Come scegliere e utilizzare una racchetta da tennis come i professionisti
Tennis is a great sport, especially if you don’t mind skinned knees, muscle spasms, and twisted backs.
We played tennis all summer when I was a kid. Our rackets were not of the rich kid variety. They were of the Hey! Look what I found in the garbage can variety.
We didn’t know that there were things to know to properly pick a tennis racket. It was more like the racket picked us. But I do remember that after World War II a local hardware store had a tremendous sale on tennis rackets.
You could get one for $ 5.00 if you could come up with the money.
Somehow we got the money and a number of the kids got new rackets. Surely we were all on our ways to the pros.
These rackets were not of the best quality.
One day a paste on label came off my racket. Under the label pressed into the wood above the grip was the word REJECTED .
Anything could set me laughing in those days.
While I was rolling around on the concrete of the tennis court a small crowd gathered around me. They soon figured out why I was laughing because I was pointing above the grip.
They pulled the labels off there rackets. Of course, they all were rejects. That’s why the strings came loose, they were warped, and the grip material was falling off.
We held an emergency meeting on how we could sue the sporting goods store, but we all knew how that would turn out. None of our dads were attorneys. They all lived on the east side of town.
Some of us went back to the store. The store played dumb! “Gee, we didn’t know that they were rejects!”
I like to watch the pros play tennis. But tennis is a game that you also can play even into your later years. Some tennis players are even older than I am and that is pretty darn old.
A Good Samaritan pig donated his aortic valve to me this spring and maybe I’ll take the game up again. That’s if I can get a gazelle to donate me a new set of legs.
Choosing a Racket
There are lots of sites such as http://www.tennisracquets.com that help you select a racket. The quoted items are from that site.
A too small grip can cause “injuries of wrist and elbow.”
A too large grip will make you “squeeze the grip tighter. That will put an extra tension on your arm preventing the relaxed swing.”
“There is a way to measure your grip size with a ruler. Your correct grip size basically is the distance from the tip of your ring finger to the farthest main vertical line in your hand. case.
“The better way to determine the correct grip is to measure it holding the racquet. Hold the racquet with one hand and slide the index finger of the other hand in between the tips of your fingers and the base of your palm. too small – there will not be enough room for the index finger. If there is extra room – the grip is too large. The correct grip is when the index finger fits perfectly. ” (see the illustrations at http://www.tennisracquets.com ).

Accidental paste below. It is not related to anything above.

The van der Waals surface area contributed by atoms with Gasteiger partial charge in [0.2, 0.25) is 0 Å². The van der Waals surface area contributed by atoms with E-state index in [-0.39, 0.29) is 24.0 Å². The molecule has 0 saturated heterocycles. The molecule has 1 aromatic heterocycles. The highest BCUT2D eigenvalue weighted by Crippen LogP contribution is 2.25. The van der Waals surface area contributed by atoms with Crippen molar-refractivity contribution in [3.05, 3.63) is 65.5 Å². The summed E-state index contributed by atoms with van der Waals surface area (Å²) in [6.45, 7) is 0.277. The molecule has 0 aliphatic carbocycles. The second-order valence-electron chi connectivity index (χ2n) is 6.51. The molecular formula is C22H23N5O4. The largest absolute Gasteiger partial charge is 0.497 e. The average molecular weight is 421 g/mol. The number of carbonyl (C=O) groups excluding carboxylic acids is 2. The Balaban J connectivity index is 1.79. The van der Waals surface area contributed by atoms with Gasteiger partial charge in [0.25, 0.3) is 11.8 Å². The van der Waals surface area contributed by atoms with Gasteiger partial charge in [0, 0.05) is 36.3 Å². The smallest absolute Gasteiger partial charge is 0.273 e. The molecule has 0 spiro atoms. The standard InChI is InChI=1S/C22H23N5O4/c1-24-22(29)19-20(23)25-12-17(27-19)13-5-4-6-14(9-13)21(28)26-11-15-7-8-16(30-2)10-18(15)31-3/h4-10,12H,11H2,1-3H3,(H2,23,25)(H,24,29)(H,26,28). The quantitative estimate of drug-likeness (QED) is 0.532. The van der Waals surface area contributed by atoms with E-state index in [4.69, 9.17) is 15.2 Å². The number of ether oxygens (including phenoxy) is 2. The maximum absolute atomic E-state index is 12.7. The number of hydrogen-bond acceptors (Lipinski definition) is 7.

Starting from 60 square inches in wooden frames it could be as large as 145 square inches in some exotic frames. There is a legal limit of 135 square inches for playing Official Tournaments.
The “sweet spot” in a racket is larger if the head size is larger. That is where you get the most power. So what does that tell you?
Weight and Balance
Your frame can be head heavy or head light.
Remember this: the part of the momentum of the racket is transferred to the ball. The total momentum is the same before and after you hit the ball. Where do you want most of that final momentum to be? I would guess that you want it on the ball. But what good does it do you if the head is too heavy. You’ll probably miss the ball. The racket might spin you around into a tizzy.
o “Lighter and head heavy racquets are better for the slower game as they deliver more power. Heavier even balanced or headlight racquets are better for advanced players to have a faster game without injuries and to have more control.
o “Tour professionals use custom balanced and usually heavier frames.
o “Any frame could be made heavier and balanced the way you like with the lead tape, but do not forget to check the facts about stiffness and flexibility.”
Go to the site http://www.tennisracquets.com for more information and references.
Time to Get at the Meat of this Article
Here are some things that I’ve noticed the pros like to do with their rackets.
o The pros like to stare at the sweet spot in a manner of worship. Therefore you should have your favorite religious icon embedded in the strings.
o The pros like to throw their rackets across the court. Therefore you should have it designed by an aerospace engineer for smooth sailing and landing.
o The pros like to smash their rackets against the ground. You should have several rackets designed by a mechanical engineer that will take pounding against concrete, asphalt, or grass.
o The pros like to yell at the linemen. Therefore you should have a bull horn mounted on your racket so you can really tell him what for!
You might want to practice your tantrums in front of a full-length mirror. You don’t want to look bad on the court do you? That brings up the point of dress. Well, you’re on your own there. Try to smile when you are practicing that racket fling with your new aerodynamic racket!